A game-changing development is underway in the medium-duty truck category, giving landscape contractors a more affordable cab-forward, gas option that can still handle heavy payloads.

For many years, a cab-forward truck with a GVWR (gross vehicle weight rating) of 16,000 lbs. could only be found with a diesel engine. Mitsubishi Fuso is changing all of that, and Super Lawn Technologies is acting quickly to capitalize on this game-changing development in the medium-duty truck category.

Fuso has introduced a gas-powered, cab-forward truck with a 16,000-lb. GVWR. Until now, the largest on the market had been 14,500 lbs. offered by Isuzu. “That extra 1,500 lbs. gives landscape contractors the ability to safely transport three zero-turn mowers as opposed to just two,” says Tony Bass, president and CEO of Super Lawn Technologies and inventor of the Super Lawn Truck.

In order to get a 16,000-lb. GVWR in the past, contractors had to go with a diesel-powered truck. According to Bass, that meant spending another $10,000 or so. “That’s a lot of money for just 1,500 lbs. of additional cargo weight,” Bass says.

The new Fuso gas-powered, cab-forward truck is being incorporated into the lineup of Super Lawn Trucks, including the new Solar Lawn Truck which features roof-mounted solar panels, a full array of Greenworks battery-powered lawn equipment, and all of the necessary battery-charging equipment to charge batteries in the field and on the truck.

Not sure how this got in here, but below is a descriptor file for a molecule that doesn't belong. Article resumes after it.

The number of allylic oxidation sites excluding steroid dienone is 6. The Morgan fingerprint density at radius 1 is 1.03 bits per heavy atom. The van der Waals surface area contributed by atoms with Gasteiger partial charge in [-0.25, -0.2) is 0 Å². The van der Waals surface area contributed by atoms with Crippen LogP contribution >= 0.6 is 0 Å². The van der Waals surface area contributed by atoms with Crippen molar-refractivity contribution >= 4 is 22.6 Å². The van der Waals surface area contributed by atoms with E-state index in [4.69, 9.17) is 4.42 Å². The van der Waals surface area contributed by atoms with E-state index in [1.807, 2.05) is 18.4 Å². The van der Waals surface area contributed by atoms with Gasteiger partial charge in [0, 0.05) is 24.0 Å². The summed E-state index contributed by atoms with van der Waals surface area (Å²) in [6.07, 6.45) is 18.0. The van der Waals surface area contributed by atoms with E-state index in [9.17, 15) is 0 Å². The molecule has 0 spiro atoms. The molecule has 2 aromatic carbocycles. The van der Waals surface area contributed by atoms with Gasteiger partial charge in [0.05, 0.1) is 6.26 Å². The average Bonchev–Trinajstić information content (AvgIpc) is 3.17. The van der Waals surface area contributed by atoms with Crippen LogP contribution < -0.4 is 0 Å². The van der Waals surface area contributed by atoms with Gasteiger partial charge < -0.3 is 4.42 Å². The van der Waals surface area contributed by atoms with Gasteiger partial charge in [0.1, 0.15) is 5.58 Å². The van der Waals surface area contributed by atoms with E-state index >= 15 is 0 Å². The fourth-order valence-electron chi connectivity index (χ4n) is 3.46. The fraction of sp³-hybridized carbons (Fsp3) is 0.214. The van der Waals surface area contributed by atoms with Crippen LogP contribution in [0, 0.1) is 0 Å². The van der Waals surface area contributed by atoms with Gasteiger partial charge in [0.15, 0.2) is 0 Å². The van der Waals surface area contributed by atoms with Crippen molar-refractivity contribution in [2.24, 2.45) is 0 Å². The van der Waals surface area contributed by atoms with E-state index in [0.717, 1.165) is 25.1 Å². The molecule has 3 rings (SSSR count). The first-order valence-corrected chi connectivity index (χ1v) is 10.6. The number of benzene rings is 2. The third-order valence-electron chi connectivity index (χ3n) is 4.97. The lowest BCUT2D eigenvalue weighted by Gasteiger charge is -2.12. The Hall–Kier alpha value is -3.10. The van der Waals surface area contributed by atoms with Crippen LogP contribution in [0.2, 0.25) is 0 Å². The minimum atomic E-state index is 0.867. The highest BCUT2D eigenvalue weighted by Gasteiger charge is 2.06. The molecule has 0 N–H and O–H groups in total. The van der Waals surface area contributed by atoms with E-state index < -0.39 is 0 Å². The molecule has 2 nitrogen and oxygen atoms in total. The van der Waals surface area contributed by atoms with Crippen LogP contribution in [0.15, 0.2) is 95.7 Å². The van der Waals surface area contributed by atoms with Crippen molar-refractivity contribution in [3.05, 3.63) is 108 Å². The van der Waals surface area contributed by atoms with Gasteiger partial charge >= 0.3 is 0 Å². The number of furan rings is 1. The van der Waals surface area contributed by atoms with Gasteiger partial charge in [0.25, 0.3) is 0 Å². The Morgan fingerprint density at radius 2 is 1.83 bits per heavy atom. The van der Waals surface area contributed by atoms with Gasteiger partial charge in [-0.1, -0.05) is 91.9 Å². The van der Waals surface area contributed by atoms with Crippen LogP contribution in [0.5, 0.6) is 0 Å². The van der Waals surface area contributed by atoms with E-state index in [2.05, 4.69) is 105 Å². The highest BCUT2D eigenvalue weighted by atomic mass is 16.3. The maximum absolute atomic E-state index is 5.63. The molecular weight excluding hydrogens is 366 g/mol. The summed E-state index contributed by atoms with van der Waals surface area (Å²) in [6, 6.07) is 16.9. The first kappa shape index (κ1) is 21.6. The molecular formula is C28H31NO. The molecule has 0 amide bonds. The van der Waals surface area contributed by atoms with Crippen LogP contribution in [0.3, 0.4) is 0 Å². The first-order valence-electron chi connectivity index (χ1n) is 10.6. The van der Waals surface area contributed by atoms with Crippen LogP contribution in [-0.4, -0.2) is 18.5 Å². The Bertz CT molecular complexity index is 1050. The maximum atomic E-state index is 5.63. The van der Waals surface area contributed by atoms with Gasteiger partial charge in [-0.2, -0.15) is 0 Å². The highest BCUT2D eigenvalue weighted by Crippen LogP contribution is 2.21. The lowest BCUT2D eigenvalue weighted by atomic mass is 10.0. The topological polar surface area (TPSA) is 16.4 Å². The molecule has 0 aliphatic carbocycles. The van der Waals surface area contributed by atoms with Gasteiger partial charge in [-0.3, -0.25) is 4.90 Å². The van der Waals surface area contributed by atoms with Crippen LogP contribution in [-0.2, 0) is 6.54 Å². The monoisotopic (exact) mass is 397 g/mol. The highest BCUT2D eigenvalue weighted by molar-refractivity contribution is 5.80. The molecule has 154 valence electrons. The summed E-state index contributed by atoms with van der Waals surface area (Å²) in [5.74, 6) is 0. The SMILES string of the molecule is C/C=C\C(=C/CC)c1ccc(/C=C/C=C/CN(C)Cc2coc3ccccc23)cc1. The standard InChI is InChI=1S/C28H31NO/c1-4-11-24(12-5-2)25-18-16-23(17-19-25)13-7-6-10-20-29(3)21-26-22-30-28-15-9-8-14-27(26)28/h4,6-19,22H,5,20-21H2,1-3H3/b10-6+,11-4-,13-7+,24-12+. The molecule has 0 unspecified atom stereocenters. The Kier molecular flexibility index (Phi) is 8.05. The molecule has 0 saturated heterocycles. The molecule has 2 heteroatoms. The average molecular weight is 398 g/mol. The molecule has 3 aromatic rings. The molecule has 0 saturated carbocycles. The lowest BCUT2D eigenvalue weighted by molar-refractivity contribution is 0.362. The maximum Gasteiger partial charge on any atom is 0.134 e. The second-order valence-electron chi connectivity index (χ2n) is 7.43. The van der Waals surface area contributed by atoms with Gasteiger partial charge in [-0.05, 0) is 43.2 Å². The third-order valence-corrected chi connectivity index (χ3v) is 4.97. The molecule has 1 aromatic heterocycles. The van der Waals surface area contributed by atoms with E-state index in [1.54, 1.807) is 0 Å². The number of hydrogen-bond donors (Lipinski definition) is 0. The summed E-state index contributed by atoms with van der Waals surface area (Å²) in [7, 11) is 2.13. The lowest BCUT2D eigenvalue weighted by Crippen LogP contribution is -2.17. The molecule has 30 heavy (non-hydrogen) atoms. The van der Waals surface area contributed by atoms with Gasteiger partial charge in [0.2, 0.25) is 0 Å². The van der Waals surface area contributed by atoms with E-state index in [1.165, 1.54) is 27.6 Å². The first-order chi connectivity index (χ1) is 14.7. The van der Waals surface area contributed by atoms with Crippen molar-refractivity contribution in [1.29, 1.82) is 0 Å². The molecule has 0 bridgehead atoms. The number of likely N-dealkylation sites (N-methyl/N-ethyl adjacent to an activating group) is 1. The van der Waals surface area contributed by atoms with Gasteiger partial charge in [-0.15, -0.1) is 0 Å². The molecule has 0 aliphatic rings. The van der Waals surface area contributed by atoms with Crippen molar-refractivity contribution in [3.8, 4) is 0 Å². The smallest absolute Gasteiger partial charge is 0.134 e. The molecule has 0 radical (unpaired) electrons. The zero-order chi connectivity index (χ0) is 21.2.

The 16,000-lb. GVWR is especially beneficial to the Super Contractor Truck, which features walk-in tool storage and either a stake bed or dump bed. “Contractors hauling a lot of landscaping materials or even certain compact construction equipment can now operate a gas-powered Super Contractor Truck, helping them to operate more efficiently and cost-effectively,” Bass points out.

Super Lawn Trucks has had a close partnership with Isuzu. That will continue, Bass says, adding that Isuzu has plans to introduce its own cab-forward, gas-powered truck with a 16,000-lb. GVWR and likely a 19,500-lb. GVWR in 2020. Fuso plans to introduce an 18,000-pound model later this year.

Why are contractors are switching from diesel to gas?

Besides a lower purchase price, Bass says landscape contractors have been gravitating more toward gas-powered trucks for several reasons. He began seeing the shift back in 2007 when emission regulations caused the price of diesel-powered trucks to jump roughly 10%. The same thing happened again a few years later.

“Suddenly a $3,000 price difference between gas and diesel expanded to $9,000,” Bass says. “Contractors felt that. When the 2008 recession hit, contractors started watching their costs a lot more. At that time, about 80% of the trucks we sold had diesel engines. Today, 80% have gasoline engines. The market has completely flipped around in favor of gasoline.”

Today’s diesel engines also require more maintenance, Bass points out. Thus, they have a higher operating cost in addition to a higher ownership cost. And because most lawn maintenance contractors aren’t logging tremendous amounts of miles every year, the fuel economy benefits of a diesel engine are marginal.

“The bottom line is that you can get things done cheaper with gas,” Bass says.